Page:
News & Press Releases
Nursing Home Occupancy Flat
National Investment Center data show quarter-over-quarter occupancy holds steady at 82.5%, skilled mix continues to decline
FOR IMMEDIATE RELEASE: December 15, 2016
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Annapolis, Md. – Nursing home occupancy held steady at 82.5% at the end of the third quarter, up from the five-year low of 82.3% reached in July of this year and down from the year-earlier level of 83.6%, according to a new report from the National Investment Center for Seniors Housing & Care (NIC).
“We typically see the lowest occupancy rates in the third or fourth quarter, when there are fewer seasonality factors, such as the flu, driving nursing home demand,” said Bill Kauffman, senior principal at the National Investment Center for Seniors Housing & Care (NIC). “Coming out of the five-year low we saw in July, it’s not surprising to see a slight uptick, but we might have seen occupancy hit its peak for 2016 unless there’s an early flu season.”
The decline in year-over-year occupancy was caused in part by declines in skilled mix, the percentage of a nursing home’s occupancy that is attributed to Medicare and managed Medicare as opposed to Medicaid or private pay. A reduction in skilled mix occupancy can be significant because skilled mix patient days are typically reimbursed at a considerably higher rate than Medicaid, even though the majority of patient days are paid by Medicaid alone.
“Some operators are investing for the future to give themselves the best chance for success in the midst of this challenging environment, but time will tell which operators actually win,” Kauffman said. “Chances are, it will be the operators that can continually adapt and demonstrate value to payors and those taking financial risk for the care of their patients, which in turn could also add value to the overall healthcare system.”
The third-quarter 2016 report shows:
- Occupancy recovered slightly from July low but remained weak. Occupancy in the third quarter ended at 82.5%, up from the five-year low of 82.3% but down from the 83.6% occupancy rate observed in the third quarter of 2015.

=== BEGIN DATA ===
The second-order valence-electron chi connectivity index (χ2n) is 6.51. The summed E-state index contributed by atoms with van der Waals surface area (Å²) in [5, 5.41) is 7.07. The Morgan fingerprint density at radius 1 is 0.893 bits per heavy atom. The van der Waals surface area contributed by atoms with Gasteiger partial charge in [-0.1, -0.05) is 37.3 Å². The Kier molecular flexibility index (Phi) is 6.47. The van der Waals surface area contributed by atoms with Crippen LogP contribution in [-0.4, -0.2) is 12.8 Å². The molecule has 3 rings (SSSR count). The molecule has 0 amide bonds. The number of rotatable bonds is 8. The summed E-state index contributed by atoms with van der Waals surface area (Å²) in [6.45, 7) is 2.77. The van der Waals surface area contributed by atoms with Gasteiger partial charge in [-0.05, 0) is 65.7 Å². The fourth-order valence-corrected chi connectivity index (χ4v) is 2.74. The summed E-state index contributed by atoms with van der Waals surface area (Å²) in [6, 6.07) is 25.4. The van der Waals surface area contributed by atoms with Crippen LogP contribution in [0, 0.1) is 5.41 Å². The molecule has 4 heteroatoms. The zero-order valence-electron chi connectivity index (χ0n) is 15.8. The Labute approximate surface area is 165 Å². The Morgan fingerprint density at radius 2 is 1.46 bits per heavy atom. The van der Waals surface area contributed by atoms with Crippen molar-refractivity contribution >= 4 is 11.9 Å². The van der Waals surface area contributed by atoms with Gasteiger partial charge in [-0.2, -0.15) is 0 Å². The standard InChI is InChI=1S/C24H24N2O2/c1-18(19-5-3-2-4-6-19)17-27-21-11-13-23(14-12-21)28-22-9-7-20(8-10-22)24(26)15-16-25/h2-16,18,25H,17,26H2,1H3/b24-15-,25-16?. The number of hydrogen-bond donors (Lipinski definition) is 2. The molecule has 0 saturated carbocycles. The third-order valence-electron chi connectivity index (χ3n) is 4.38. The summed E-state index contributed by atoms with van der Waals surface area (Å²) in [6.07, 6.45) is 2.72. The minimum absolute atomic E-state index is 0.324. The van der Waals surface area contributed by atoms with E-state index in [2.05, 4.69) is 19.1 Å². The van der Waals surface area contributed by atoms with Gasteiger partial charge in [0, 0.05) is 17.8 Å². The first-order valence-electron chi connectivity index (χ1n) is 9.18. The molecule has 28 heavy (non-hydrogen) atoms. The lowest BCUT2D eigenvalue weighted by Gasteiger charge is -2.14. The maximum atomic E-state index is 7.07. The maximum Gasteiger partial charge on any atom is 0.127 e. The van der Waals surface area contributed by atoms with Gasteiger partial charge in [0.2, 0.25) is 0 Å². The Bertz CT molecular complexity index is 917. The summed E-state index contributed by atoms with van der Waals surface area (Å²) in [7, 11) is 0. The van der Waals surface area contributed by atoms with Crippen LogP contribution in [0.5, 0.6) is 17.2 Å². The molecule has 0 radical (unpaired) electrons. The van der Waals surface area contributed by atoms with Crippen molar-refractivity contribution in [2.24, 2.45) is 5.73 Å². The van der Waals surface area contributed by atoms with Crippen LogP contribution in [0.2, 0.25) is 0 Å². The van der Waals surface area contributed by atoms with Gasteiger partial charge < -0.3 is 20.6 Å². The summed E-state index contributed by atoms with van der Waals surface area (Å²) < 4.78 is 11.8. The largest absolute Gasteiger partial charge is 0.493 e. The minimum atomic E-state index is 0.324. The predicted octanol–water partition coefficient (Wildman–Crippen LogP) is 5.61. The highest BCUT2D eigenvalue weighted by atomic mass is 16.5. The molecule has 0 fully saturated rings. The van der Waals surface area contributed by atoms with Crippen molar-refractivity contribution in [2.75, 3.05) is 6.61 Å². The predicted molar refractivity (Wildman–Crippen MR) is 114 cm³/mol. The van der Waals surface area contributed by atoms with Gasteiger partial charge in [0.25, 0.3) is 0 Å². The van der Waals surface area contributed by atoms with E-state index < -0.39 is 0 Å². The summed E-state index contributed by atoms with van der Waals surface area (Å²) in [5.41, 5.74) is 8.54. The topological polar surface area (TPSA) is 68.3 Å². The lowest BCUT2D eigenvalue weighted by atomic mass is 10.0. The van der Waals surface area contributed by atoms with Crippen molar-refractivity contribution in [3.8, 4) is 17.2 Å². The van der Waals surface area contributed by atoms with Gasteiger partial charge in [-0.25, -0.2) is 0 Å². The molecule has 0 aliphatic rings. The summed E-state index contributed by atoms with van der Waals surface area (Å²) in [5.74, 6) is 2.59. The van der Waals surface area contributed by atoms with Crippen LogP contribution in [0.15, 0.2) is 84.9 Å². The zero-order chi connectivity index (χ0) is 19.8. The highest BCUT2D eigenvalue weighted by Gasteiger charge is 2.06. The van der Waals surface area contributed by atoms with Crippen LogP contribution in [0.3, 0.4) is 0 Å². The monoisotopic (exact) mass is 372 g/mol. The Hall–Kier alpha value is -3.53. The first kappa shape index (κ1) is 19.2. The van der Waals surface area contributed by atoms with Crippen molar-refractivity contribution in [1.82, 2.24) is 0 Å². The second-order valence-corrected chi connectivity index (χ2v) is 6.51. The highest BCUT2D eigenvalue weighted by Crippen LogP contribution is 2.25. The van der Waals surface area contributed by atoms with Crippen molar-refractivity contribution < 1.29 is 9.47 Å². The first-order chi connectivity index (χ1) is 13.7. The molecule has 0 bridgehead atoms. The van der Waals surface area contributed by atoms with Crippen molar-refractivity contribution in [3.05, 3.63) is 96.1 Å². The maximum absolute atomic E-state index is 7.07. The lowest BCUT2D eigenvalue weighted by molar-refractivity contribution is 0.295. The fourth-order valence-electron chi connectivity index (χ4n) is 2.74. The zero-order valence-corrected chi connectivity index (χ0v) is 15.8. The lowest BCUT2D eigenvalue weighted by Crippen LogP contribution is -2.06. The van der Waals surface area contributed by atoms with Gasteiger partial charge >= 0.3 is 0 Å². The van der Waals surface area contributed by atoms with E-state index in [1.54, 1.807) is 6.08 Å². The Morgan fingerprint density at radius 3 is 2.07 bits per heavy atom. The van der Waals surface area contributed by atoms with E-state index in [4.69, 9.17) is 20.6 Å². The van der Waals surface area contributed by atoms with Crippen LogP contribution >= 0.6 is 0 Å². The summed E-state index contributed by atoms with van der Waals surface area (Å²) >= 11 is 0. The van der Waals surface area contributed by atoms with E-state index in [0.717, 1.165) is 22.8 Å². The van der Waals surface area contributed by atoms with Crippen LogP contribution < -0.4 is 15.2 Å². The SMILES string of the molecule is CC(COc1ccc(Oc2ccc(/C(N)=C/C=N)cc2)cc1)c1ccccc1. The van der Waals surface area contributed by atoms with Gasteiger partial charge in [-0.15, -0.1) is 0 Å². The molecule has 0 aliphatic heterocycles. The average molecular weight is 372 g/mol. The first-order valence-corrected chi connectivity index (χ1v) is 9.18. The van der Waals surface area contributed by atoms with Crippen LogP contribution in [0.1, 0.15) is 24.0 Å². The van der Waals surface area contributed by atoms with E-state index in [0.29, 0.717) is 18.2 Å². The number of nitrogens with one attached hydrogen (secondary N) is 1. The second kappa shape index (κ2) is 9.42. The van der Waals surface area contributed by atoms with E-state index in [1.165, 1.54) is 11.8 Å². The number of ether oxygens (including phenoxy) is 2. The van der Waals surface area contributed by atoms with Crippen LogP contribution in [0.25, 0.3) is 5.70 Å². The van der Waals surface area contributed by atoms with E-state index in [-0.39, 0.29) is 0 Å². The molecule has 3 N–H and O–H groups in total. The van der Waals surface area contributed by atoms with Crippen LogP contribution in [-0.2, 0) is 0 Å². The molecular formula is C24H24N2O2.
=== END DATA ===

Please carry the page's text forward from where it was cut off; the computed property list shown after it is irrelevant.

- Downward trend in skilled mix persisted for another quarter. Skilled mix continued its downward trend, driven by the low third-quarter Medicare mix that was possibly caused by an overall decline in total Medicare days. As the Medicare mix declines, it increases Medicaid’s significance as a steady payor source. However, increases in Medicaid mix, combined with a gradually increasing but relatively modest Medicaid reimbursement rate growth, are unlikely to offset the revenue loss which may occur as a result of the decline in skilled mix.
- Managed Medicare daily reimbursement rates likely stabilizing. Until the second quarter of this year, the daily reimbursement amount for managed Medicare had been steadily declining. For the last two consecutive quarters, however, the daily reimbursement rate for this payor has been relatively stable, dropping by only 0.3% each quarter (compared to 1-2% declines experienced between each of the prior four quarters). While the daily reimbursement amount for 3Q2016 is down a steep 3.5% from last year, the year-over-year figures should flatten soon if this stability trend continues.
- Private-pay daily reimbursement rate growth accelerated. The daily reimbursement rate for private-pay grew by 2.1% from the year-earlier levels, a rate of increase that has not been seen in a couple of years. In fact, the growth in the rate charged to private pay nursing home residents has consistently outperformed inflation since February 2016 and outperformed or matched inflation since the fourth quarter of 2014. Preliminary NIC research suggests that this growth may have a more significant impact in rural areas, where the share of private-pay residents may be higher than in urban areas.
The NIC Skilled Nursing Data Report is released quarterly and provides operators and investors with data collected from skilled nursing properties each month dating back to October 2011. It includes key metrics such as occupancy and revenue per patient day by payor type. The report is available for download free at http://info.nic.org/skilled_data_report_pr.
Currently, the report provides aggregate data at the national level from a sampling of skilled nursing operators with multiple properties in the United States. NIC is working to grow its base of participating operators in order to provide data at localized levels in the future. Operators who are interested in participating can complete a participation form at http://www.nic.org/analytics/nic-initiatives/skilled-nursing-data-initiative. NIC maintains strict confidentiality of all data it receives.
The National Investment Center for Seniors Housing & Care (NIC) is a 501(c)3 organization established in 1991 whose mission is to enable access and choice by providing data, analytics, and connections that bring together investors and providers. For more information, visit www.nic.org, and follow NIC on Twitter.